So when people hear “food allergy,” they tend to think, “So you sneeze a little. For Pete’s sake, take some Benedryl and get over yourself.” Because most of their experience with allergies up to this point has been either imagined annoyances or the real -- but mostly non-fatal -- hay fever or pet allergies.

And then there’s the confusion with food intolerances. Lactose intolerance is a well-known disease now, thanks in large part to all the commercials for drugs that treat it. But now non-sufferers often think a milk allergy is just lactose intolerance. They don’t understand why we’re so freaked out about whey in the ingredients list of a cracker. “Why can’t you just take a pill?” they ask, annoyed, clueless that a food intolerance is a completely different disease than a food allergy.

So they, and I, and probably you, have developed a healthy skepticism for the word “allergy.”

I don’t know what to do about it, though, short of coining a new word for life-threatening food allergies, or using the adjective “life-threatening” in front of the word “allergy” in all my conversations. (I don’t know about you, but I don’t like using that term on a frequent basis in front of my impressionable 8-year-old.)

I guess I’m resigned to having to explain patiently to the uninitiated, over and over. A little education goes a long way.

I’m also vowing to be careful how I use the word “allergy.” So when I go see the eye doctor, I’m not going to say the word. I’m going to describe the symptoms, and let him suggest possible cures. And if he says “allergy,” I’m going to ask how he knows. Maybe there’s a test to prove it.

How do you handle people who don’t believe how serious a food allergy is? Do you have any ways of explaining that seem to get through, without creating a new enemy? Let us know your tips!

Monday, August 6, 2007

One in Twenty Kids Have Food Allergies

By Kelley J. P. Lindberg

When I was in school (150 years ago), I didn’t know a single person who was allergic to food. Not one. Never even heard of it.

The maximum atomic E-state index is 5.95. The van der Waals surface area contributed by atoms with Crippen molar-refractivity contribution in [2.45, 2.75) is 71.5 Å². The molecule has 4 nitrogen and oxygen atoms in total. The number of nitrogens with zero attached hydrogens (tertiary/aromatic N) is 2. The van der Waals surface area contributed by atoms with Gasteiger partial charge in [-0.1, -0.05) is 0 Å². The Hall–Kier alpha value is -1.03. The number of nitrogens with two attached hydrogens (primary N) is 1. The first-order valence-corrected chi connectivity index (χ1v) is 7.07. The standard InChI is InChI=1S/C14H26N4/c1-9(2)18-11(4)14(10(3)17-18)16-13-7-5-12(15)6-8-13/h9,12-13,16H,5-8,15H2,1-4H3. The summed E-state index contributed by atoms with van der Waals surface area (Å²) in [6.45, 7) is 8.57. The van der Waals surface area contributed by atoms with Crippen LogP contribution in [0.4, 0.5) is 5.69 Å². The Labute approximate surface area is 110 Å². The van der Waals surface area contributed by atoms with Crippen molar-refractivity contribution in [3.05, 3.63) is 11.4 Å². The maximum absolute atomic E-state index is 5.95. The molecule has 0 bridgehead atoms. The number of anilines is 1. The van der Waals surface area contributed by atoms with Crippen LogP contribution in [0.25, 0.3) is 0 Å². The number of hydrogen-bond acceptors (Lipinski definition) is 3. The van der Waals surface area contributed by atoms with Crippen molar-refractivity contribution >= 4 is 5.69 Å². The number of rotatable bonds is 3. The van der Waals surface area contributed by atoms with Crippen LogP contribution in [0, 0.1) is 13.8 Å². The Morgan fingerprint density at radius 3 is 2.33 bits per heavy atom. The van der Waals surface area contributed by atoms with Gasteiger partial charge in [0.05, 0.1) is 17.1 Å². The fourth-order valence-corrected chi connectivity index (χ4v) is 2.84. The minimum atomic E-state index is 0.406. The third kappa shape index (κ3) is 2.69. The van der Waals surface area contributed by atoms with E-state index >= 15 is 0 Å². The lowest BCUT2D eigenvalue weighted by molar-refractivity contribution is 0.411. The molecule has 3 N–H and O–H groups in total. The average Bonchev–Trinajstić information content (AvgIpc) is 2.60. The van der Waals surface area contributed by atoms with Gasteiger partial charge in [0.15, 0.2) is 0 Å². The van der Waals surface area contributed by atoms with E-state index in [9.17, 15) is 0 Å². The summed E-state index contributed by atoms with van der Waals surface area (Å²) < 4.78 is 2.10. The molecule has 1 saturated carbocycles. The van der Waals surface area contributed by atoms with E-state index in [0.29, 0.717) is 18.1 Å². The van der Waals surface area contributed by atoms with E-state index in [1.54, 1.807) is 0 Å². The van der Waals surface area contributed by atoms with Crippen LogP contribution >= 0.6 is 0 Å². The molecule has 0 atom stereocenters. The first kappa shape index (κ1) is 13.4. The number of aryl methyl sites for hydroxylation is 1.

Now, organizations such as the National Institutes for Health and the Food Allergy and Anaphylaxis Network (FAAN) estimate that as many as one out of every twenty kids in the United States has a severe food allergy. That rate is double what it was just five years ago.

Holy Peanut Butter, Batman!

How did this happen? No one really knows.

There are plenty of theories, naturally. One says maybe kids are exposed to more potential food allergens earlier and more often than they used to be. (Well, maybe, but every kid in my generation cut their first tooth on a peanut butter sandwich.)

On the other hand, another theory says maybe kids aren’t exposed to ENOUGH allergens and bacteria at an early age to build up immunity. Perhaps we’re too anti-bacterial for our own good.

Maybe in earlier days, babies and toddlers with severe food allergies died more often without anyone ever knowing why, so they simply didn’t live long enough to get to school, let alone to reproduce and pass on their food-allergy genes. And now that medical science has improved, so have these kids’ survival (and reproductive) rates.

Maybe peanut allergies are increasing because we dry-roast peanuts in the United States, unlike in Asia where they boil them and have a lower allergy rate.

Maybe the proliferation of petroleum-based and synthetic chemicals in and around our bodies has been messing with our immune systems for the last generation or two, confusing our bodies into mis-identifying what is and isn’t a hazard.

Or maybe doctors just recognize food allergies more often now, and it’s getting reported more consistently.

Or maybe it’s a combination of all of those “maybes.”

Or maybe it’s something entirely different.

We just don’t know. And not nearly enough funding money exists to do the type of long-range and in-depth studies that would be required to find out. So we speculate and shake our heads and pack Epi-pens everywhere we go.

It’s easy to think it doesn’t really matter why – we should focus on finding a cure. But that brings up the old adage about treating the symptom and not the cause. If we can find out why food allergy rates are doubling every five years now, maybe we can stop the causes and reverse the trend. If we find out, for example, that synthetic food additives we eat every day have caused our immune systems to whack out, then we could spend more energy talking food manufacturers into eliminating those types of additives instead of just printing better warning labels.

I don’t have a solution. And I don’t have a few million dollars lying around to fund my own study. (Wouldn’t THAT be lovely?) But I do have a voice, and I like to talk. (Heck, I’m female. That goes without saying!) And I would like to support those who ARE trying to work on understanding the causes.

So if you know of any on-going scientific studies into the root causes of the rise in food allergies, let us know. And if you’re involved in one, thank you!